How to save cucumber seeds – for planting a new crop in your yard

A gardening expert shares their seed-saving tips for growing new cucumber plants

sowing cucumber seeds in pots
(Image credit: Matthew Taylor / Alamy Stock Photo)

Harvesting seeds from your homegrown crops is incredibly rewarding and saves you from buying new seeds next year. It's ideal if you're looking for sustainable gardening ideas and it can be tried with all sorts of fruits and vegetables.

If you've grown cucumbers in your greenhouse or vegetable garden this summer, then collecting the seeds is relatively straightforward. However, there are some important tips to bear in mind to increase the chances of success.

cucumber growing

Homegrown cucumbers are a delicious addition to summer salads

(Image credit: ZenShui / Laurence Mouton / PhotoAlto Agency RF Collections / Getty Images)

Saving cucumber seeds – an expert guide

Try these tips and you can plant a new batch of cucumber seeds next year, without extra cost.

cucumber seedlings

Start cucumber seeds off in small pots or trays

(Image credit: Elena Medoks / Moment / Getty Images)

Choosing which cucumbers to harvest seeds from

Considering the different cucumber varieties is an important first step if you plan on collecting the seeds.

Charmaine Peters, a vegetable-growing expert at Arden, recommends saving seeds from heirloom types of cucumber. 'Heirloom cucumber varieties come from seeds grown over generations,' she says. The seeds tend to produce plants that are more stable and nearly identical to the parent plant. 

An example of a heirloom variety is the 'Suyo Long' cucumber, with seeds available to buy from Burpee.

Saving hybrid cucumber seeds is not advised. 'Hybrid cucumbers come from cross-pollinating two distinct parent varieties, resulting in complex genetics,' says Charmaine. The seeds may be sterile or unable to produce cucumbers with the same desirable traits as the parent plant, she explains.

Charmaine Peters
Charmaine Peters

Charmaine Peters is the Farm Director at Arden, an Agrihood community in Wellington, Florida. She manages the community’s five-acre working farm, as well as a monthly farm-share program for residents.

cucumber with flower

It's best to harvest seeds from heirloom varieties of cucumbers

(Image credit: rbkomar / Moment / Getty Images)

How to harvest cucumber seeds in 6 steps

Wait until the cucumber you wish to harvest seeds from is fully ripe. It should feel softer than a cucumber you would pick for eating, and be yellow or orange in color, as opposed to green. 

Then, follow Charmaine's tips below to harvest the seeds. The process is similar to harvesting tomato seeds.

  1. Cut the cucumber open lengthwise, and scoop the seeds out with a spoon, including any watery pulp. Transfer these extracted seeds into a bowl or a mason jar.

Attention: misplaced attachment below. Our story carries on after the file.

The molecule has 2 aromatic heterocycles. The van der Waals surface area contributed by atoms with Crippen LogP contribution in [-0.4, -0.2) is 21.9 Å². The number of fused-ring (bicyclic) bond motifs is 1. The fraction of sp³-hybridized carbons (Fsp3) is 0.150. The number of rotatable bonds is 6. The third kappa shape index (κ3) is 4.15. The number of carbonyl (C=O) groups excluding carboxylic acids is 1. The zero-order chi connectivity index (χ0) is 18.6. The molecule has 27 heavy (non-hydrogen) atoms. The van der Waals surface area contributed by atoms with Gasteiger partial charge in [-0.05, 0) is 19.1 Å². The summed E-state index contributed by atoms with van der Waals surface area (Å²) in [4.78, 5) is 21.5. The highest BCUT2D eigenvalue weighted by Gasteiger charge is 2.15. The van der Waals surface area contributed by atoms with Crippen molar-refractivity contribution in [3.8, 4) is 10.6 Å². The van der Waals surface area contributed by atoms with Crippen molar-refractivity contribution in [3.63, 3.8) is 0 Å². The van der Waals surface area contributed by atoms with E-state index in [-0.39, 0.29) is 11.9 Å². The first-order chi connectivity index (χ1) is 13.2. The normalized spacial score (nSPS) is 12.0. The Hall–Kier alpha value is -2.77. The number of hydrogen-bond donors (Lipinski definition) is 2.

2. Add water to the jar and cover it with a cloth or a coffee filter secured with a rubber band to keep out fruit flies. 
  3. Stir the mixture once a day and let it ferment. 
  4. Add more water after three days and stir the mixture again. The viable seeds will naturally sink during this process, while the pulp and bad seeds will float. Discard the floating pulp and bad seeds, then place the viable seeds on a clean linen cloth or paper towel to dry. 
  5. Allow them to air dry until they can be snapped in half with ease. 
  6. Once dried, you can store the cucumber seeds until you’re ready to plant them.

slices of cucumber

You'll need to separate the seeds from the pulp before storing them

(Image credit: midori4 / iStock / Getty Images Plus / Getty Images)


How long will cucumber seeds remain viable?

Keep your cucumber seeds in an airtight container somewhere cool, dark, and dry. They should remain viable for around five years or so.

Can you save seeds from a store-bought cucumber?

Unfortunately, the seeds harvested from a store-bought cucumber are unlikely to grow. These fruits are not ripe enough to extract the seeds from. What's more, store-bought cucumbers are generally hybrid varieties, which are often sterile. 

Once your new cucumbers are underway, remember to care for them properly to encourage a healthy and prolific crop. This means pruning and fertilizing them when needed, and keeping an eye out for cucumber beetles.

Holly Crossley
Contributing Editor

The garden was always a big part of Holly's life growing up, as was the surrounding New Forest where she lived. Her appreciation for the great outdoors has only grown since then; over the years, she's been an allotment keeper, a professional gardener, and a botanical illustrator. Having worked for for two years, Holly now regularly writes about plants and outdoor living for Homes & Gardens.